Writers have baggage. We’re human, after all. It’s great if we can use it to bring our prose some authenticity. But more likely, baggage weighs us down, trips us up and makes us doubt ourselves. Artists are their own worst critics.
Yeats’ poem The Second Coming, puts it succinctly:
The best lack all conviction, while the worst
Are full of passionate intensity.
We write, edit, rewrite, fall in love with our words and the next day, delete half of them. It’s a painful business, but easier to handle when I’m the only one reading my words. It’s when it’s time to share them with others that I falter. Great critique partners can be a godsend, and I’m lucky to have several. But while they can help me prepare my words for agents’ scrutiny, they can’t prepare me.
When those query letters go out into the world, they lay bare the passionate work of years of writing. Suddenly I am a child again, holding my best work before an esteemed adult, looking for affirmation. Pride and fear swirl inside me that they will deem my efforts childish, dull, worthless.
Rejection is hard to take. And while I understand that form rejection letters serve several purposes (relay the message; save the agents time; are short and polite without being critical), they’re still disappointing to receive. But you get used to them after a while.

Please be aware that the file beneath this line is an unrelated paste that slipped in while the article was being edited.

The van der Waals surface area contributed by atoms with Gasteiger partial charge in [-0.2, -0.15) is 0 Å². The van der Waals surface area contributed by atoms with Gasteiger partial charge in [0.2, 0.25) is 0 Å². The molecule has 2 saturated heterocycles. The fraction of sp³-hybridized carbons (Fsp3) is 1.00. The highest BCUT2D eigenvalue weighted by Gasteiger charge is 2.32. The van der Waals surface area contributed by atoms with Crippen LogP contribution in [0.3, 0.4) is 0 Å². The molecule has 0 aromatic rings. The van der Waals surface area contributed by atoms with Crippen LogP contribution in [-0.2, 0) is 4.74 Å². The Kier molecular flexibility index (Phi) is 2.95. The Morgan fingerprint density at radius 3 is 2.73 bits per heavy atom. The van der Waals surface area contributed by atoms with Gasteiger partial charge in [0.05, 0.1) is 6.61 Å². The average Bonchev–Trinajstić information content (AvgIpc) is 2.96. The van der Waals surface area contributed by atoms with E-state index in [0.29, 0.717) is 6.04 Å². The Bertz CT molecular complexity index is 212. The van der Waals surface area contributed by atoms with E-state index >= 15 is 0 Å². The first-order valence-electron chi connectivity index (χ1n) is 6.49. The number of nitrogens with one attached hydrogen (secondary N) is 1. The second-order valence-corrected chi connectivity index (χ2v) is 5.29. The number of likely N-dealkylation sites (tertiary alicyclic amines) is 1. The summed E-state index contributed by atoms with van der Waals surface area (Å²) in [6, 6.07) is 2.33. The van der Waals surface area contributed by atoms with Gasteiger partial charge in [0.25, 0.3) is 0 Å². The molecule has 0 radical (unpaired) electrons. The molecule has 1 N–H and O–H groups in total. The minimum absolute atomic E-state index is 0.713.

So when I had the opportunity this week to receive personal feedback on my query letter and first ten pages from an agent, I leapt at it. Even if it was only one agent’s personal opinion, it would give me some insight into how my work is seen by these professionals.
I was so excited, I missed a step in the submission requirements. “Well, that’s that,” I figured. This agent was likely so overwhelmed with queries because of his generous offer, I told myself, that my misstep would surely garner me nothing more than another form letter.
But I was pleasantly surprised, on several accounts.
First, the agent wrote back within a few hours (practically unheard of). Second, he did give me personal feedback, despite my inability to follow his instructions. But best of all, his words were kind, praising and specific about what he loved and what, for him, did not personally fit. It was the first time I’d read a rejection letter and smiled.
It wasn’t soul-crushing.
It didn’t leave me wondering why someone didn’t want my work.
And it didn’t add to my baggage of self-doubt. In fact, it left me so optimistic that I got right back to work.
When negative news is balanced with support and positive feedback, it can change someone’s entire outlook. This is what I’ve got with my critique group, what I received from this agent, and what I wish for every artist out there who struggles with self-criticism and doubt.
You’re doing great. Don’t stop. We need your beautiful work in the world. Please, do whatever it takes to get it out there. Persevere. We’ll be here, anxiously waiting.